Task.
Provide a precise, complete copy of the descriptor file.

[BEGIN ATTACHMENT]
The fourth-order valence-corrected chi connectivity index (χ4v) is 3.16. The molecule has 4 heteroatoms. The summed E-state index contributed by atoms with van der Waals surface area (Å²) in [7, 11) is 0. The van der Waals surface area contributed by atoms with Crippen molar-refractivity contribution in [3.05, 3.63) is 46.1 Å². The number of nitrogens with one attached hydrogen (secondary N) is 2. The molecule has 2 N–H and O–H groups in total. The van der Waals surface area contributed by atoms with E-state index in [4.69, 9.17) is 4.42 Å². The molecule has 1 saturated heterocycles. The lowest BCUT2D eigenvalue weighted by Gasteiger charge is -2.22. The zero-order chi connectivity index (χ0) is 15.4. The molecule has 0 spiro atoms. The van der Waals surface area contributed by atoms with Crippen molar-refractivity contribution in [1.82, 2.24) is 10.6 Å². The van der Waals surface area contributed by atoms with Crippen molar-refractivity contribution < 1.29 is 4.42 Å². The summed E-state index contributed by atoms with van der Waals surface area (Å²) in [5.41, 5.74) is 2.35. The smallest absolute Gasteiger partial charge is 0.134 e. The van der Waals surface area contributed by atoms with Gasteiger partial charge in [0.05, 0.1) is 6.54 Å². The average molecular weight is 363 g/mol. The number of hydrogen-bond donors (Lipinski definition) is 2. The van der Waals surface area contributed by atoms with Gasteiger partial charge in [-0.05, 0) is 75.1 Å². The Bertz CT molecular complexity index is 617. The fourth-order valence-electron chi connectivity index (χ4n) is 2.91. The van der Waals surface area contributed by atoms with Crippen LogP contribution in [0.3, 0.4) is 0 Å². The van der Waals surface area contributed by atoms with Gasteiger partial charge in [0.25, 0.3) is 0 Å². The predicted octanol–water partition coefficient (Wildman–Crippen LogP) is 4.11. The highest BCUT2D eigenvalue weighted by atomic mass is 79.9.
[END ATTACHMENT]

The fourth-order valence-corrected chi connectivity index (χ4v) is 3.16. The molecule has 4 heteroatoms. The summed E-state index contributed by atoms with van der Waals surface area (Å²) in [7, 11) is 0. The van der Waals surface area contributed by atoms with Crippen molar-refractivity contribution in [3.05, 3.63) is 46.1 Å². The number of nitrogens with one attached hydrogen (secondary N) is 2. The molecule has 2 N–H and O–H groups in total. The van der Waals surface area contributed by atoms with E-state index in [4.69, 9.17) is 4.42 Å². The molecule has 1 saturated heterocycles. The lowest BCUT2D eigenvalue weighted by Gasteiger charge is -2.22. The zero-order chi connectivity index (χ0) is 15.4. The molecule has 0 spiro atoms. The van der Waals surface area contributed by atoms with Crippen molar-refractivity contribution in [1.82, 2.24) is 10.6 Å². The van der Waals surface area contributed by atoms with Crippen molar-refractivity contribution < 1.29 is 4.42 Å². The summed E-state index contributed by atoms with van der Waals surface area (Å²) in [5.41, 5.74) is 2.35. The smallest absolute Gasteiger partial charge is 0.134 e. The van der Waals surface area contributed by atoms with Gasteiger partial charge in [0.05, 0.1) is 6.54 Å². The average molecular weight is 363 g/mol. The number of hydrogen-bond donors (Lipinski definition) is 2. The van der Waals surface area contributed by atoms with Gasteiger partial charge in [-0.05, 0) is 75.1 Å². The Bertz CT molecular complexity index is 617. The fourth-order valence-electron chi connectivity index (χ4n) is 2.91. The van der Waals surface area contributed by atoms with Crippen LogP contribution in [0.3, 0.4) is 0 Å². The van der Waals surface area contributed by atoms with Gasteiger partial charge in [0.25, 0.3) is 0 Å². The predicted octanol–water partition coefficient (Wildman–Crippen LogP) is 4.11. The highest BCUT2D eigenvalue weighted by atomic mass is 79.9.